That night when they were together in the bedroom, the young wife asked him “Can I ask you one question?”
When he nodded, Smita asked “Why did your face turn pale and you started perspiring heavily when you bent to  tie the knot. Your face was grim with no smile at that happy moment? Are you not happy with me?”
He smiled at her with effort and said “It is nothing.”
When she prodded him further, he narrated the earlier two incidents and said “I thought I heard again today the vicious laughter not once but twice behind my back just as I bent to tie the knots. That put me off.”
Smita broke into laughter and teased him saying, “How naïve and superstitious you are? I know that case of that famous company and how in collusion with promoters the accounts were fudged to present a bright picture. Not only you, I had lost quite an amount along with my dad and many of my friends. Banish such superstitious thoughts of the giggle warning only you and not thousands of others.”
“What about the dismissal of my property case?” he asked
 “The judges go by the facts of the case and concrete evidence. Where does the giggle you heard come to adversely change the case? I do not want a credulous and irrational village bumpkin for my husband. Promise me you will be a sensible and rational guy,” she remonstrated even as she embraced him running her hand on his head.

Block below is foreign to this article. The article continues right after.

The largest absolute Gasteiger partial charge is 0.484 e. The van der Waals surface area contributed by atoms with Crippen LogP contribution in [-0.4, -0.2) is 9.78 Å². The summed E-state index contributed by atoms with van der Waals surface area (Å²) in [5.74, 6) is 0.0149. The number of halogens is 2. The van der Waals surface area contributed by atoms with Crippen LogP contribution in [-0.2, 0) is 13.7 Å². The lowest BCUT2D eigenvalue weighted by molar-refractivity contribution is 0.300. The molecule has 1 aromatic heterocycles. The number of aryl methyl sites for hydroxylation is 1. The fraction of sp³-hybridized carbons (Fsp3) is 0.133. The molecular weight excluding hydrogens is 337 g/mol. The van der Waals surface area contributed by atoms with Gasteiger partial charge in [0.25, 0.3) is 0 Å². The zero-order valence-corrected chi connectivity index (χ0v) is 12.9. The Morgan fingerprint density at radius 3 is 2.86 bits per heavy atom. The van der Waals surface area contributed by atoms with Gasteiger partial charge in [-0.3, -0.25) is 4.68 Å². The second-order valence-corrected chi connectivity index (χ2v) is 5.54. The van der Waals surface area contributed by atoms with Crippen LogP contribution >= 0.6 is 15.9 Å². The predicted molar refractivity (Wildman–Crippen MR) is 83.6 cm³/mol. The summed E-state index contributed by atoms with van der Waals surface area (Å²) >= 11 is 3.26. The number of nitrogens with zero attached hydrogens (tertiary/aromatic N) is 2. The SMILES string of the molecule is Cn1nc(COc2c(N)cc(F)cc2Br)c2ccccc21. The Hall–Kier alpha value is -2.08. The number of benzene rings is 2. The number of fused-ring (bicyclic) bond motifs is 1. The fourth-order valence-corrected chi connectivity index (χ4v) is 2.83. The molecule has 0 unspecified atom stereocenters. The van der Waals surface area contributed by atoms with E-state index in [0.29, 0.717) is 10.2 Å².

It was exactly a year later when he was anxiously waiting in the lounge, one nurse opened the door beckoning him inside. As he waited anxiously outside the delivery theatre, a glum looking nurse peeped out calling Marar.With no clue of what awaited him and with racing heart, he went in to see a smiling Smita with two babies, a girl and a boy.
 Pleasantly surprised he went near the two babies to have a look when Smita teased him by telling, “Now I know why there were two giggles instead of the usual one behind your back as you bent to tie the knot.”

Saturday, February 22, 2020

The case of a scared rabbit

It was a Sunday. When I returned after a walk at 8am, I saw many cars parked on the road and inside our complex. Something wrong, I wondered. People were seen standing in small clusters talking in hushed tone.
Dhonu, our security, on seeing me approached quickly and whispered in Hindi,” Tanwar Saheb died last night.”
“How come? I saw him last evening and he was looking very fine,” I said.